DCDB Wintermute: Enabling Online and Holistic Operational Data Analytics on HPC Systems

10/14/2019 ∙ by Alessio Netti, et al. ∙ Technische Universität München 0

The complexity of today's HPC systems increases as we move closer to the exascale goal, raising concerns about their sustainability. In an effort to improve their efficiency and effectiveness, more and more HPC installations are experimenting with fine-grained monitoring coupled with Operational Data Analytics (ODA) to drive resource management decisions. However, while monitoring is an established reality in HPC, no generic framework exists to enable holistic and online operational data analytics, leading to insular ad-hoc solutions each addressing only specific aspects of the problem. In this paper we propose Wintermute, a novel operational data analytics framework for HPC installations, built upon the holistic DCDB monitoring system. Wintermute is designed following a survey of common operational requirements, and as such offers a large variety of configuration options to accommodate these varying requirements. Moreover, Wintermute is based on a set of logical abstractions to ease the configuration of models at a large scale and maximize code re-use. We highlight Wintermute's flexibility through a series of case studies, each targeting a different aspect of the management of HPC systems, and demonstrate its small resource footprint.

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I Introduction

The computational needs of modern scientific research grow steadily, and High-Performance Computing (HPC) systems are designed accordingly with ever-increasing scale and parallelism. As we approach the era of exascale HPC systems, with a power of operations per second, concerns about excessive power consumption [42] and high failure rates [10] undermine their feasibility: with system components potentially failing every few minutes, wasting in turn precious computational and electrical power, some of the long-running applications common in the HPC landscape might simply become too expensive and difficult to run. Alongside the extreme scale of modern HPC systems, their intricate complexity is fueled by the adoption of heterogeneous architectures and novel cooling systems, as well as complex management software and high performance variability in components caused by their manufacturing processes [25]. For these reasons, HPC machines are increasingly being treated as dynamic, complex systems themselves whose efficiency and effectiveness must be proactively improved [5].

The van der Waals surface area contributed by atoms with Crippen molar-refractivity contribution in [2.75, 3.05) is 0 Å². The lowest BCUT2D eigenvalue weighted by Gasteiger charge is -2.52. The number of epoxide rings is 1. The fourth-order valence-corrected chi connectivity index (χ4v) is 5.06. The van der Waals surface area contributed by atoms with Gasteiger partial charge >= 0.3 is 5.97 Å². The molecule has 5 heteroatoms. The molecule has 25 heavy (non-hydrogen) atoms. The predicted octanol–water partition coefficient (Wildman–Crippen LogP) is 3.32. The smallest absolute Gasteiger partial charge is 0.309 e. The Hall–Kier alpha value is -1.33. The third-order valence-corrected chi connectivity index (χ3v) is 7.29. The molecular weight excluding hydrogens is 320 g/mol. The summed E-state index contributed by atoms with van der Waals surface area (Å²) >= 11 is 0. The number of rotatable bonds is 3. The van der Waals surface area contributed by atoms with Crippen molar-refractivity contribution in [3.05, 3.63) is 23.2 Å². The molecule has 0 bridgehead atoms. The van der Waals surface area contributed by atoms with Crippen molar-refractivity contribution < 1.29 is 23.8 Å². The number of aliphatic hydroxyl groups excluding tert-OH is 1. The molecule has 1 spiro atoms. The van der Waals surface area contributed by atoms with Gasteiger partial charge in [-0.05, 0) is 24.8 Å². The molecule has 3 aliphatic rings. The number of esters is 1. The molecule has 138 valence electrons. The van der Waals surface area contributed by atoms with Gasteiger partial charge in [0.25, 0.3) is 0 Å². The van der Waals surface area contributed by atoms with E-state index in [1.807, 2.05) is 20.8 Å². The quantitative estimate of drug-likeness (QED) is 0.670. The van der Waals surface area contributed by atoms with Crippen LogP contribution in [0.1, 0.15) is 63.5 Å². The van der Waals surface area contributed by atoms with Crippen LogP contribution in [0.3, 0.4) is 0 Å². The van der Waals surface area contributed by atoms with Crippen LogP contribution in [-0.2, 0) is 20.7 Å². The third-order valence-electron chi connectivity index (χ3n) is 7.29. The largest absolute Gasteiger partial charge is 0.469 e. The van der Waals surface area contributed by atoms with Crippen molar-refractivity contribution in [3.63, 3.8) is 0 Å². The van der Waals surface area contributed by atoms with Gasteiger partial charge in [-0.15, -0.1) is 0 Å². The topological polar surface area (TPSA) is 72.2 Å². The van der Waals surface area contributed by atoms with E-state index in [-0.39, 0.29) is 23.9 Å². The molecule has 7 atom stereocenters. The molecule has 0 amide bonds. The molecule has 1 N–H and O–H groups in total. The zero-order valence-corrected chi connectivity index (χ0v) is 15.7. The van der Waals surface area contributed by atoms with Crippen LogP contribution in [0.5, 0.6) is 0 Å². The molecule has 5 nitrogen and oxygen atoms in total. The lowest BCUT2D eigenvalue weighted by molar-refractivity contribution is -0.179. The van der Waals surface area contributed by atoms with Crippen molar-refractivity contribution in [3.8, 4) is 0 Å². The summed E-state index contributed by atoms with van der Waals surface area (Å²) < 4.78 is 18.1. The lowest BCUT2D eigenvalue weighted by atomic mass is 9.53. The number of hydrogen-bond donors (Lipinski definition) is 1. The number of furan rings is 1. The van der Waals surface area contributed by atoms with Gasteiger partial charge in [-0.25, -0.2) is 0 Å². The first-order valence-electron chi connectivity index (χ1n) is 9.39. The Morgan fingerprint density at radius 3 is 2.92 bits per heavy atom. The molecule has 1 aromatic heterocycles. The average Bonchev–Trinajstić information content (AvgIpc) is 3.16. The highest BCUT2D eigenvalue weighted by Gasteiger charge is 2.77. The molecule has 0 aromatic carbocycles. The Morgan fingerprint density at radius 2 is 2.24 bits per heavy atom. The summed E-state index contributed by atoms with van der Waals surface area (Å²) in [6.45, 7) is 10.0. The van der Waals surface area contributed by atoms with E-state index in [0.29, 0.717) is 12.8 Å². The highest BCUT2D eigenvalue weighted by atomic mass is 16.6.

Analyzing the operation of an HPC system and taking appropriate actions for its optimization is the purpose of Operational Data Analytics (ODA), driven by the large amounts of data produced by monitoring frameworks [9]. The latter capture and store data at a fine granularity from various sensors in hardware and software components, from the facility infrastructure down to the compute node level, which can in turn be used to infer knowledge about system behavior, and thus implement a proactive control loop. Monitoring and ODA are therefore two key aspects in the design of future HPC systems. However, while monitoring is an established reality in most supercomputing centers [2], ODA are still far from it: many experimental solutions have addressed individual issues ranging from node resiliency to infrastructure management and energy efficiency, but these are insular and rarely adopted in production environments. The main reason for this lies in the absence of established frameworks enabling the adoption of ODA approaches for entire HPC systems or even facilities. A framework of this kind should be designed to cope with the extreme volumes of data associated to monitoring, as well as the tight latency and overhead constraints of real-time system control, and the wide variety of operational requirements inherent to specific techniques.

I-a Related Work

The problem of enabling ODA in HPC systems in a generic, holistic way is still an open research question, and no definitive solution has been proposed. The Lightweight Distributed Metric Service (LDMS) [1] has been recently enhanced to support ODA features on top of standard HPC monitoring [26]. However, due to its pull-based architecture, it is not be suitable for in-band, fine-grained ODA applications that require live data with minimal overhead and latency. Moreover, LDMS currently lacks configuration abstractions to simplify the instantiation of models at a large scale.